Love Fourth-Grade Students Discover Colonial Era Trades Through ELA
“Help Wanted” ads line the fourth-grade hallway in Love Elementary School, but they aren’t for jobs. They’re meant to illustrate trades that were popular during the Colonial American time period. Students created the ads and job applications in all fourth-grade classrooms as part of an English language arts module on Colonial America.
“Students became the experts in their trades including shoemaker, blacksmith and cooper,” said Chris Yocum, Love Elementary School teacher. “They used multiple sources such as nonfiction passages, Internet and podcasts to synthesize information, find the pertinent details and use their writing skills to create a job description. Students gained an understanding of the challenges colonists faced and their resourcefulness as they built a new life in America. They also gained a deeper understanding of how colonists depended on each other for survival, and begin to explore gender roles in colonies and colonial households. Students learned to support their inferences with examples and details from complex informational text.”
Love Elementary School fourth-grade teachers Joe Hall, Jill Smith, Tina Spontaneo and Yocum helped students to continue to build their research skills as they deepen their knowledge about colonial life, specifically the roles of various craftspeople in colonial settlements. First, they created a character profile of a wheelwright who might have lived during Colonial America and also worked as a class to write a practice narrative about the wheelwright.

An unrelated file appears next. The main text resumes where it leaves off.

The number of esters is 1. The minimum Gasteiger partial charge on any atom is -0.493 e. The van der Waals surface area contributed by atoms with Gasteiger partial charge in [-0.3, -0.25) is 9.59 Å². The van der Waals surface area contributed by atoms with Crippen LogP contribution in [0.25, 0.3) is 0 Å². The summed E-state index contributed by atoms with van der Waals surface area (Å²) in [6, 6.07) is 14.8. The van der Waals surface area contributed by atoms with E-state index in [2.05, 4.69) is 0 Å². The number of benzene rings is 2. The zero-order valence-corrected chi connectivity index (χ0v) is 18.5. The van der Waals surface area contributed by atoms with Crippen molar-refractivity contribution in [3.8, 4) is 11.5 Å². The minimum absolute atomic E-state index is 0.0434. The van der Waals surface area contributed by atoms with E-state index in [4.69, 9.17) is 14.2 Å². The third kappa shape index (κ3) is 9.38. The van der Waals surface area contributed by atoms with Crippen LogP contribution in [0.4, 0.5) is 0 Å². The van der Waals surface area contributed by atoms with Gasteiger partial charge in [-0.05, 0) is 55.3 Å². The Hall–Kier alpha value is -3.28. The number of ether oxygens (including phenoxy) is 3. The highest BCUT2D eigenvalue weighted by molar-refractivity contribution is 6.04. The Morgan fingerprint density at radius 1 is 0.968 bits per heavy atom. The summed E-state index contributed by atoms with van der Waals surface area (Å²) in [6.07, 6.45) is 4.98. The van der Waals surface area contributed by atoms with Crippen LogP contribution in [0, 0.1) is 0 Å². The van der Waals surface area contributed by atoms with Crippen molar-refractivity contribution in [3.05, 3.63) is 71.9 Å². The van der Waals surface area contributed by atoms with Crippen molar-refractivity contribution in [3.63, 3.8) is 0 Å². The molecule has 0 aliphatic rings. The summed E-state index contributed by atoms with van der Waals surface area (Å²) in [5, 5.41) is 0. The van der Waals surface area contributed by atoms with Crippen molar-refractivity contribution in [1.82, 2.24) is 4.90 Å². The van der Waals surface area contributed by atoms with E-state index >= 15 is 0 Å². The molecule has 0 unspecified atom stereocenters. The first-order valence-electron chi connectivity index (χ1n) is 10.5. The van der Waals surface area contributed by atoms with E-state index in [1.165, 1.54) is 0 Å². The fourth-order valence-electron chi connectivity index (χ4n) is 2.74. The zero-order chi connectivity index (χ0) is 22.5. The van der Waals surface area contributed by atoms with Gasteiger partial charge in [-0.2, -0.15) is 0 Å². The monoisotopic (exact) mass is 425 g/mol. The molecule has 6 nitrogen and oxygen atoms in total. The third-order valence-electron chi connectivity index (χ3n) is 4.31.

“Printers had to be able to read, write and run a printing press,” said Jocef Laboy, Love Elementary School fourth-grader. “They also used leather-covered balls to print things like poems, newspapers and bibles.”
The latter part of the unit involves students writing multiple drafts, focusing on historically accurate information, a strong narrative arc, and effective use of dialogue by creating the “Help Wanted” ads and job descriptions. Using their background knowledge, they wrote the ads by using specific details from the text. Students also pretended to be a Colonial American who was applying for that same trade. They used academic vocabulary to produce writing that was appropriate for the purpose, a job application.
“I didn’t know that shoemakers had to make or find their own materials for the shoes,” said Toreion Leeper, Love Elementary School fourth-grader. “I also didn’t know how important shoes were to the people in Colonial America. Not everyone had carts or horses, only the rich, and everyone else had to walk everywhere on really hard and muddy roads. So, shoemakers were very important back then to not only make shoes but repair them too. I have never filled out a job application before, so I didn’t know you had to sign it in cursive so it would be legal.”